mSpot Opens Up Freemium Cloud Music Service in a Bid to Pre-empt Apple and Google; In-Depth Q&A with CEO Daren Tsui

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satellite radio, but it was available on mobile devices by monthly subscription. It did very well, and we are on all the major carriers, white-labeled as AT&T Radio, US Cellular Radio, and so forth. We also have a music video service that we launched about six months after the radio service, and we have a video-on-demand movie service that’s pay-per-view or as a monthly club. We’re on 10 different carriers in the U.S. and Canada and have around six million users on those services.

X: So you’ve never really had a directly consumer-facing brand?

DT: We initially started out more like a service provider, working with carriers and doing everything “on deck,” using the carriers’ marketing. But in the last 18 to 24 months we’ve been trying to grow our business so we can not only have a service provider model but also have a direct consumer component. Last December we extended our streaming movie service across 50 different smartphones in the U.S., including Android, iPhone, and WebOS, and three or four weeks ago we launched our cloud music service, which has been in private beta until now.

X: Why should music live in the cloud?

DT: Today and going forward, we think that users are going to carry multiple devices that can all play multimedia. I, for example, have an iPhone, and I bought an iPad, and I have my work laptop and my home PC, and synching media across all of those devices is going to require more and more work. We feel that cloud services are going to play an increasingly important role in this world of multiple devices. And we feel we are in a better position to address mobile devices because of our history. It’s very difficult to develop a seamless experience on the mobile platform. You have the problem of latency, with holes and lost coverage in 2.5G, 3G, and even 4G [data networks]. We add a lot of value in terms of masking all of the complexity in network coverage.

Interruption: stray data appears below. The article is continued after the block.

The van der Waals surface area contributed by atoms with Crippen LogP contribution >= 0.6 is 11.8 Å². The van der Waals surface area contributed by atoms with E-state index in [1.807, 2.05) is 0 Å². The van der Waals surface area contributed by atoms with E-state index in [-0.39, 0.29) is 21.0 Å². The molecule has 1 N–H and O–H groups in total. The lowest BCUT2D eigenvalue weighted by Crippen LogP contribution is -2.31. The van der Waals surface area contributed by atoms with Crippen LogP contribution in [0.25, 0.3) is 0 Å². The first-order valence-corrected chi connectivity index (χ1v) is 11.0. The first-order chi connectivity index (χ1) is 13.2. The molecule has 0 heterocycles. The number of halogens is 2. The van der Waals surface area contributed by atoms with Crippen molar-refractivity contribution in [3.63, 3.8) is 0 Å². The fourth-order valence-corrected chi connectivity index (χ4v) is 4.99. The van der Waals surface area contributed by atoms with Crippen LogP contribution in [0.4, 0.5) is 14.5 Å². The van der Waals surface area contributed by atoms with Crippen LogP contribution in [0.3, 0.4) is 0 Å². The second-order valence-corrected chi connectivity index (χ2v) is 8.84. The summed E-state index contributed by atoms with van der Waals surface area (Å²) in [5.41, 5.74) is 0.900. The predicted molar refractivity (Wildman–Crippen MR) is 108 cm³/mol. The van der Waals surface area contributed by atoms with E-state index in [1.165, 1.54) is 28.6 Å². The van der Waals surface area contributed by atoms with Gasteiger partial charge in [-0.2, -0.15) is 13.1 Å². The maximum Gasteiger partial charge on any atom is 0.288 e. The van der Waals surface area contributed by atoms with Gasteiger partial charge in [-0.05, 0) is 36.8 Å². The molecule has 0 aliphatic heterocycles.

For example, the Android version of our cloud music service actually detects your network condition. It can sense whether coverage is spotty, and do the proper things [such as buffering] given the state you are in. It all works in the background, so users don’t have to know there is an issue.

X: Where do you see mSpot’s service in relation to other cloud music services such as Pandora, Napster, and Rhapsody?

DT: That term is used way too broadly. Folks sometimes lump in Pandora, which is streaming personalized radio, as a cloud service, but that is not my definition of a cloud service. You can’t tell what is going to be played next, and there is no true interactivity, in terms of being able to go backward. So there are real limitations in terms of how you can enjoy the music. On the other end of the spectrum are services like Napster and Rhapsody, which are subscription based, and let you pick any song you want, create you own playlist, skip or go forward, whatever. The downside to those services is that it requires $5 to $10 per month to enjoy.

We kind of sit in the middle. MSpot is a cloud service like Napster; it is absolutely interactive. You can do whatever you want with your songs. The difference is that you are playing songs that are your own, versus songs that you may own. We argue that you shouldn’t have to pay anything extra to … Next Page »

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Wade Roush is a freelance science and technology journalist and the producer and host of the podcast Soonish. Follow @soonishpodcast

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